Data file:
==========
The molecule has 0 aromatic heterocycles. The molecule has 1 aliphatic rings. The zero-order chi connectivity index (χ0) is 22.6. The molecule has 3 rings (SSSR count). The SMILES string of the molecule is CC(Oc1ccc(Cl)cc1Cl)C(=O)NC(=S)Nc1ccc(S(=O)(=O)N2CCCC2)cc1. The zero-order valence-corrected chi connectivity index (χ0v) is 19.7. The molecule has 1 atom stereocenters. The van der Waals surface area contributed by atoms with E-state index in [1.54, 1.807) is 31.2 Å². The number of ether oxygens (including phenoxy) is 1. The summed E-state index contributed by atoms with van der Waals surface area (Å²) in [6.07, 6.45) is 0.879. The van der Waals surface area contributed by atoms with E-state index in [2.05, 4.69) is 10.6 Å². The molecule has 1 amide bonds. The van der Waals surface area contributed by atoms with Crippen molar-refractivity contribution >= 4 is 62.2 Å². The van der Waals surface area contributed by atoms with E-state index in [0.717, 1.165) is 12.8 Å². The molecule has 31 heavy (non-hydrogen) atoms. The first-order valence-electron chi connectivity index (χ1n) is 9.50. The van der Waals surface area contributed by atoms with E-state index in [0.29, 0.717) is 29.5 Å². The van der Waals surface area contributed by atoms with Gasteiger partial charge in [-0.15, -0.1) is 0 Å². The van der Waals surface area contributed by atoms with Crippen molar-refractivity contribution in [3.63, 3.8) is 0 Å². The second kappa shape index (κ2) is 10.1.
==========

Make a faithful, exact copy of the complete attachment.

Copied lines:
The molecule has 0 aromatic heterocycles. The molecule has 1 aliphatic rings. The zero-order chi connectivity index (χ0) is 22.6. The molecule has 3 rings (SSSR count). The SMILES string of the molecule is CC(Oc1ccc(Cl)cc1Cl)C(=O)NC(=S)Nc1ccc(S(=O)(=O)N2CCCC2)cc1. The zero-order valence-corrected chi connectivity index (χ0v) is 19.7. The molecule has 1 atom stereocenters. The van der Waals surface area contributed by atoms with E-state index in [1.54, 1.807) is 31.2 Å². The number of ether oxygens (including phenoxy) is 1. The summed E-state index contributed by atoms with van der Waals surface area (Å²) in [6.07, 6.45) is 0.879. The van der Waals surface area contributed by atoms with E-state index in [2.05, 4.69) is 10.6 Å². The molecule has 1 amide bonds. The van der Waals surface area contributed by atoms with Crippen molar-refractivity contribution >= 4 is 62.2 Å². The van der Waals surface area contributed by atoms with E-state index in [0.717, 1.165) is 12.8 Å². The molecule has 31 heavy (non-hydrogen) atoms. The first-order valence-electron chi connectivity index (χ1n) is 9.50. The van der Waals surface area contributed by atoms with E-state index in [0.29, 0.717) is 29.5 Å². The van der Waals surface area contributed by atoms with Gasteiger partial charge in [-0.15, -0.1) is 0 Å². The van der Waals surface area contributed by atoms with Crippen molar-refractivity contribution in [3.63, 3.8) is 0 Å². The second kappa shape index (κ2) is 10.1.